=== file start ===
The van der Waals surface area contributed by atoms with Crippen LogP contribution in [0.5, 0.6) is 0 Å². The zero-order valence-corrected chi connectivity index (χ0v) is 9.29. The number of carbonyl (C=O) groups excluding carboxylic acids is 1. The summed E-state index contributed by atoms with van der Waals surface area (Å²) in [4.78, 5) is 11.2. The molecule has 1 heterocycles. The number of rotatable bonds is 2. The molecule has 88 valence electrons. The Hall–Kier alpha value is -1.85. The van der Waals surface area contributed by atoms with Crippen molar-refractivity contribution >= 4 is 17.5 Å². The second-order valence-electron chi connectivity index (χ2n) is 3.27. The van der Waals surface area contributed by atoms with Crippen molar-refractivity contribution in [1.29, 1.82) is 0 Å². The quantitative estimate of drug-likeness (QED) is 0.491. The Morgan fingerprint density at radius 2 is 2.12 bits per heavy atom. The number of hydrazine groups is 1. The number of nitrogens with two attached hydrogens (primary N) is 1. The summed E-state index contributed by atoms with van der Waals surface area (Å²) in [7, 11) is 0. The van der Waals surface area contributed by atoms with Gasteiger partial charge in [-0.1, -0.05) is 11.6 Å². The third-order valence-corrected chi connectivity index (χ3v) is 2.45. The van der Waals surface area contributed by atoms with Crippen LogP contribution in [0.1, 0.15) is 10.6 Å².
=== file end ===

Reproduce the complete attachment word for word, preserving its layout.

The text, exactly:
The van der Waals surface area contributed by atoms with Crippen LogP contribution in [0.5, 0.6) is 0 Å². The zero-order valence-corrected chi connectivity index (χ0v) is 9.29. The number of carbonyl (C=O) groups excluding carboxylic acids is 1. The summed E-state index contributed by atoms with van der Waals surface area (Å²) in [4.78, 5) is 11.2. The molecule has 1 heterocycles. The number of rotatable bonds is 2. The molecule has 88 valence electrons. The Hall–Kier alpha value is -1.85. The van der Waals surface area contributed by atoms with Crippen molar-refractivity contribution >= 4 is 17.5 Å². The second-order valence-electron chi connectivity index (χ2n) is 3.27. The van der Waals surface area contributed by atoms with Crippen molar-refractivity contribution in [1.29, 1.82) is 0 Å². The quantitative estimate of drug-likeness (QED) is 0.491. The Morgan fingerprint density at radius 2 is 2.12 bits per heavy atom. The number of hydrazine groups is 1. The number of nitrogens with two attached hydrogens (primary N) is 1. The summed E-state index contributed by atoms with van der Waals surface area (Å²) in [7, 11) is 0. The van der Waals surface area contributed by atoms with Gasteiger partial charge in [-0.1, -0.05) is 11.6 Å². The third-order valence-corrected chi connectivity index (χ3v) is 2.45. The van der Waals surface area contributed by atoms with Crippen LogP contribution in [0.1, 0.15) is 10.6 Å².